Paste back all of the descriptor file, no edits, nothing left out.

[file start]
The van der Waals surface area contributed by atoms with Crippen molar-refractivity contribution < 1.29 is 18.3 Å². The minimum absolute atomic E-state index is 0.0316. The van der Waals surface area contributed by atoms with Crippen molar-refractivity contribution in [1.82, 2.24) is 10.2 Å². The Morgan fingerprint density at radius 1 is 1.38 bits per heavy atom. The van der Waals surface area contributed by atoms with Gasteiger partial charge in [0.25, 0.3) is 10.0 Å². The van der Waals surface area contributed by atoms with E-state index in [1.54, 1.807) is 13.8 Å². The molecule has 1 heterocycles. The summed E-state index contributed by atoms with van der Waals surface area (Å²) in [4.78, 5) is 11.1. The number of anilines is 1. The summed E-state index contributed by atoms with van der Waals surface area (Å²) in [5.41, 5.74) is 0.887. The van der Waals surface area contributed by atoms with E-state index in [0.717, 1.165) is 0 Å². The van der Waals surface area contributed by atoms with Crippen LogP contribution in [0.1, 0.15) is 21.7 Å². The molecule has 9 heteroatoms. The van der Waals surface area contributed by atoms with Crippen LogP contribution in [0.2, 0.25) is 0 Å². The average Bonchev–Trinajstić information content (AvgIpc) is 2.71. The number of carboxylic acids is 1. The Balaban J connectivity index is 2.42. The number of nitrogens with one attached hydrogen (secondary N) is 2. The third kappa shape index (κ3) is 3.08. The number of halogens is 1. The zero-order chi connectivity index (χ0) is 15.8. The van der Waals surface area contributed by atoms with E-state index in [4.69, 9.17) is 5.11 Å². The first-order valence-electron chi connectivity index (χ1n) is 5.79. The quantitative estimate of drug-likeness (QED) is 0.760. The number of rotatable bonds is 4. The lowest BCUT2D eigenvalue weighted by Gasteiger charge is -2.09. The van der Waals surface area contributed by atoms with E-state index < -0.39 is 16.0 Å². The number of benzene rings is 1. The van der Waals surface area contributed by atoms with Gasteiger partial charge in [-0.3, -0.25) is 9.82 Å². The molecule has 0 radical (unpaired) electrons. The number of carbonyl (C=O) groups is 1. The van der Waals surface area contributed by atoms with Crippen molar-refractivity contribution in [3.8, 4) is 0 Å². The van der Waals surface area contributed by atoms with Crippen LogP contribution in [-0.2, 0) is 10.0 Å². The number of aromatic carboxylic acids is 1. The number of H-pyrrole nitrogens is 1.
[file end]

The van der Waals surface area contributed by atoms with Crippen molar-refractivity contribution < 1.29 is 18.3 Å². The minimum absolute atomic E-state index is 0.0316. The van der Waals surface area contributed by atoms with Crippen molar-refractivity contribution in [1.82, 2.24) is 10.2 Å². The Morgan fingerprint density at radius 1 is 1.38 bits per heavy atom. The van der Waals surface area contributed by atoms with Gasteiger partial charge in [0.25, 0.3) is 10.0 Å². The van der Waals surface area contributed by atoms with E-state index in [1.54, 1.807) is 13.8 Å². The molecule has 1 heterocycles. The summed E-state index contributed by atoms with van der Waals surface area (Å²) in [4.78, 5) is 11.1. The number of anilines is 1. The summed E-state index contributed by atoms with van der Waals surface area (Å²) in [5.41, 5.74) is 0.887. The van der Waals surface area contributed by atoms with E-state index in [0.717, 1.165) is 0 Å². The van der Waals surface area contributed by atoms with Crippen LogP contribution in [0.1, 0.15) is 21.7 Å². The molecule has 9 heteroatoms. The van der Waals surface area contributed by atoms with Crippen LogP contribution in [0.2, 0.25) is 0 Å². The average Bonchev–Trinajstić information content (AvgIpc) is 2.71. The number of carboxylic acids is 1. The Balaban J connectivity index is 2.42. The number of nitrogens with one attached hydrogen (secondary N) is 2. The third kappa shape index (κ3) is 3.08. The number of halogens is 1. The zero-order chi connectivity index (χ0) is 15.8. The van der Waals surface area contributed by atoms with E-state index in [4.69, 9.17) is 5.11 Å². The first-order valence-electron chi connectivity index (χ1n) is 5.79. The quantitative estimate of drug-likeness (QED) is 0.760. The number of rotatable bonds is 4. The lowest BCUT2D eigenvalue weighted by Gasteiger charge is -2.09. The van der Waals surface area contributed by atoms with E-state index < -0.39 is 16.0 Å². The number of benzene rings is 1. The van der Waals surface area contributed by atoms with Gasteiger partial charge in [-0.3, -0.25) is 9.82 Å². The molecule has 0 radical (unpaired) electrons. The number of carbonyl (C=O) groups is 1. The van der Waals surface area contributed by atoms with Crippen molar-refractivity contribution in [3.8, 4) is 0 Å². The van der Waals surface area contributed by atoms with Crippen LogP contribution in [-0.2, 0) is 10.0 Å². The number of aromatic carboxylic acids is 1. The number of H-pyrrole nitrogens is 1.